Hey friends! If you are coming here from our APIARY Phone Bank, click HERE to donate. 

Thank you readers, writers, artists, friends, and family. Thank you not only for your generosity, but for believing in APIARY and, most importantly, the writers of Philadelphia. Over the past month, our ambitious Indiegogo campaign has raised a stunning $6,438! That’s 43% of our goal! Because of you, we’re on our way to building a shiny new website with P’unk Ave ! APIARY’s new literary digs will host the city’s first Literary Archive, a space where you, literary lover, can discover new work by Philadelphia’s diverse culture of local writers. We are so, so excited to bring this brand-new platform to you. Thank you for helping us do just that.



Credit: Patrick (Typography Shop)

Credit: Patrick (Typography Shop)

In PHILADELPHIA POETRY, Leonard Gontarek selects and introduces some of our city’s most praiseworthy poets. For November, Gontarek discusses the work of Leslie Shinn.





When the spiders come
inside, surprised off
the cacti that summered out,

and string up the ceiling,
and lace the white curtain
across in the scant light,

the beauties, I breathe them down.
Unpinned, they fall
into my fine-lipped cup,

the paper lid on
through the whole house
to the sunk garden,

the hopes handed out, and staying out.



Frank Sherlock, Philadelphia’s Poet Laureate, and Samir Slipchenko, a member of the Philadelphia Youth Poetry Movement (PYPM), spoke to us about what APIARY means to them and what our publication brings to the Philly poetry scene! We not only bring people of all poetic persuasions together, but we throw some serious parties too. To create more opportunities for poets to share their work, support APIARY!


“However APIARY does it, they’ve managed to just pull everything together.”


“I remember cutting out little poems and carrying them with me – and then being published there.”


Thank you so much Frank & Samir!




The P'unk Team!

The P’unk Team!

Since the summer, APIARY and P’unk Ave have been developing a brand new, totally beautiful, online home for Philly’s finest Lit. Now, we’d like to share what it’s like to work alongside some of the best designers in Philly. We asked P’unk about their design process, some of the site’s super-fresh features, and what it’s like to work with a bunch of poets. We can’t wait for launch!  Steve Burns

APIARY: P’unk prides itself on working with organizations that work towards social good. Why is important that P’unk Ave work with APIARY?

P’unk Ave: We work with organizations that have a vision for a more vibrant city. The chance to create a hub for a community as rich and diverse as the Philadelphia literary scene is so exciting to us and motivates us to solve difficult problems. Our experience bringing communities together has taught us that collaboration works best when everyone is genuinely committed to a cause, and that shared passion is worth more than any technical skill.



Since 2009 APIARY’S published over 400 Philly writers and served thousands of Philly readers for fun and for free. Why? Because we love this city’s diverse community of writers. We bring artists of all ages and backgrounds together on the page and on the stage. For the first time, we’re asking for your help, Philly! Learn more about our first Indiegogo in our campaign video below!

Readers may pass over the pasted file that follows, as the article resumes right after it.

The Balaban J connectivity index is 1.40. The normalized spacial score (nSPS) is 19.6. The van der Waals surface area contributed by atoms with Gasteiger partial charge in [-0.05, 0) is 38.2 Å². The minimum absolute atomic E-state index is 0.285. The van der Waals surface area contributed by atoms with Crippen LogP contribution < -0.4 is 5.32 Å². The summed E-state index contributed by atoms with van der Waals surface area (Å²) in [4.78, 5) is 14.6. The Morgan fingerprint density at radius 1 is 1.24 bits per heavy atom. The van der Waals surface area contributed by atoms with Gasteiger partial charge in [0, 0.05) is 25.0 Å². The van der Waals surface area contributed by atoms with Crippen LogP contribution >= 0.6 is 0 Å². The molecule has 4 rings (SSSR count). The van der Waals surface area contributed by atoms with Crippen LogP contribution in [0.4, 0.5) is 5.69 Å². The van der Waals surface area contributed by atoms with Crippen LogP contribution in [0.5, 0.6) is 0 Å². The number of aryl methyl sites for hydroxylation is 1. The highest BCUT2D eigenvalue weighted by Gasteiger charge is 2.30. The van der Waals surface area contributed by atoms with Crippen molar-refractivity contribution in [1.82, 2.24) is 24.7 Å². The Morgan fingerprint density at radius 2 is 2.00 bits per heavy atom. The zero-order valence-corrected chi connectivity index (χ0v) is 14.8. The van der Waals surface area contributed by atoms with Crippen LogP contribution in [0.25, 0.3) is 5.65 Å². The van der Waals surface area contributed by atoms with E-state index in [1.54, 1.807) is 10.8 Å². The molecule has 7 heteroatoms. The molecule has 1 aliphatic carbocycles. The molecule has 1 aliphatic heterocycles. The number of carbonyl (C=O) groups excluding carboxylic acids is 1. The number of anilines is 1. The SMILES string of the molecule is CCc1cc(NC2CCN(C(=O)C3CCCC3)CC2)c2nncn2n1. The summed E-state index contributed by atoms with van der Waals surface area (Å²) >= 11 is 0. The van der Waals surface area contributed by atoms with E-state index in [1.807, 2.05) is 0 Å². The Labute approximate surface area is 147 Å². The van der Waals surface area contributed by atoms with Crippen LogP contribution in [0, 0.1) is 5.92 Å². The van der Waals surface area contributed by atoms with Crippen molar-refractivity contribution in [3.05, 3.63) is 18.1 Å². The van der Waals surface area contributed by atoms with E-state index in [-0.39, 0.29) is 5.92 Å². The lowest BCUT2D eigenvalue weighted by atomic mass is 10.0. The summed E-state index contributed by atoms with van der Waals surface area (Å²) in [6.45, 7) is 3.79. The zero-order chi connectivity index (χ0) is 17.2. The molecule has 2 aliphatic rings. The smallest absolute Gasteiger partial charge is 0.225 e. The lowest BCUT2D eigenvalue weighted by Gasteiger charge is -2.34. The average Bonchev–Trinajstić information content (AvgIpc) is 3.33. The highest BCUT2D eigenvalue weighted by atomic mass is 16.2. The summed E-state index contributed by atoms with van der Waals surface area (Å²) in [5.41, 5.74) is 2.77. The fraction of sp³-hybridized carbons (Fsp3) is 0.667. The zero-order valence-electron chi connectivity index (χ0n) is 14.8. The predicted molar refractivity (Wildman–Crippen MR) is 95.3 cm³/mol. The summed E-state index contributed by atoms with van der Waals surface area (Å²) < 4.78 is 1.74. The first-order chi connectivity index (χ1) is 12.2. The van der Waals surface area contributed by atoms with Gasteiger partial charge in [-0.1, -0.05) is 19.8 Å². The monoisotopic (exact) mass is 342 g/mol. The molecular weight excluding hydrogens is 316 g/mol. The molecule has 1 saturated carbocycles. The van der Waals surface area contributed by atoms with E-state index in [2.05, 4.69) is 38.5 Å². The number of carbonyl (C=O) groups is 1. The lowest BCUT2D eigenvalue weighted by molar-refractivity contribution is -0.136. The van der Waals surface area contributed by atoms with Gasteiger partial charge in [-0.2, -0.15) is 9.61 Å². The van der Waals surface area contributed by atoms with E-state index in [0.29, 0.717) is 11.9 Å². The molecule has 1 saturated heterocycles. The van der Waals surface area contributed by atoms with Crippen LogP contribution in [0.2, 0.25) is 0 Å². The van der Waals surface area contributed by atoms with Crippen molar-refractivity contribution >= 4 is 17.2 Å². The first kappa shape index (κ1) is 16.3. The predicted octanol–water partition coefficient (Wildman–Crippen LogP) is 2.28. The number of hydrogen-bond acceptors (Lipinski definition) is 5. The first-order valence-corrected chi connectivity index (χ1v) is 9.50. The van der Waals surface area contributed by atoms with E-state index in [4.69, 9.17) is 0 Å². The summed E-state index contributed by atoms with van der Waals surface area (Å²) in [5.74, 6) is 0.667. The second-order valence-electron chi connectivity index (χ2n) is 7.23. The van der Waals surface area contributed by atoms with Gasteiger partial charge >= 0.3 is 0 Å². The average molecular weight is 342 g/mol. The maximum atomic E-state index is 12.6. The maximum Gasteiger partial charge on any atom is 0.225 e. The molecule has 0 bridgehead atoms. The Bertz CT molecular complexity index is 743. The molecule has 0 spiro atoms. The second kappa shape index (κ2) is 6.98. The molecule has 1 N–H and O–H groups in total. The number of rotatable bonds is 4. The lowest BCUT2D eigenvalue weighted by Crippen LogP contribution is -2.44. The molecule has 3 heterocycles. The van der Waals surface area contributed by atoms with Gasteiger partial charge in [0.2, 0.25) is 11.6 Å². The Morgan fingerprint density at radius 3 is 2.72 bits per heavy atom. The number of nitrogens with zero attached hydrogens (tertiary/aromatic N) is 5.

In PHILADELPHIA POETRY, Leonard Gontarek selects and introduces some of our city’s most praiseworthy poets. For October, Gontarek discusses someone very special: Edgar Allan Poe.

Credit: Jack Morefield

Credit: Jack Morefield

Edgar Allan Poe lives at 532 N. 7th Street, just off Spring Garden Street.
In a city of great poets, he is our greatest poet. Here are the kinds of things
he says in his poems:


Thy soul shall find itself alone


I would not love except where Death
Was mingling his with Beauty’s breath


Always write first things uppermost in the heart


                    I dwelt alone
                    In a world of moan




Courtesy  Lovella Rose Calica

Courtesy Lovella Calica

For as long as I’ve known her, Lovella Calica and the community of Warrior Writers have worked tirelessly to create spaces of healing and action through writing and art workshops for veterans. Lovella is one of the people I bring up when I try to explain the use of poetry and literature, as well as its luxury. We’ve published several authors from the group in our pages and their voices have been a vivid and important testament that we’re a country at war. And the war — as far from our daily lives as we allow it to seem — affects us all as we welcome soldiers home. I hope to see you at Warrior Writers’ reading Saturday! Lillian Dunn

Lillian: What was the process of collecting work for the Warrior Writers’ fourth anthology?

Lovella: We sent out a call for submissions more than 6 months before it was finished. Then we did a lot of calling, emailing and texting people to remind them and help them feel confident enough to submit. We saw a lot of our community face to face too, so we would talk about the book and their writing then as well.

Lillian: What process do the writers go through to create the work?

Lovella: Many of the pieces were created during our writing workshops, but many were done on their own as well. We (including a large team of volunteers) did a lot of work to help folks revise their writing. Some folks hadn’t ever done revisions and were nervous about it, while others knew about it but just had a hard time sitting with the work because some of it is very heavy. A lot of this part is about relationships and there was a good deal of growth among the writers and amongst writers. They were also encouraged to get others to look at and give feedback on their work as well.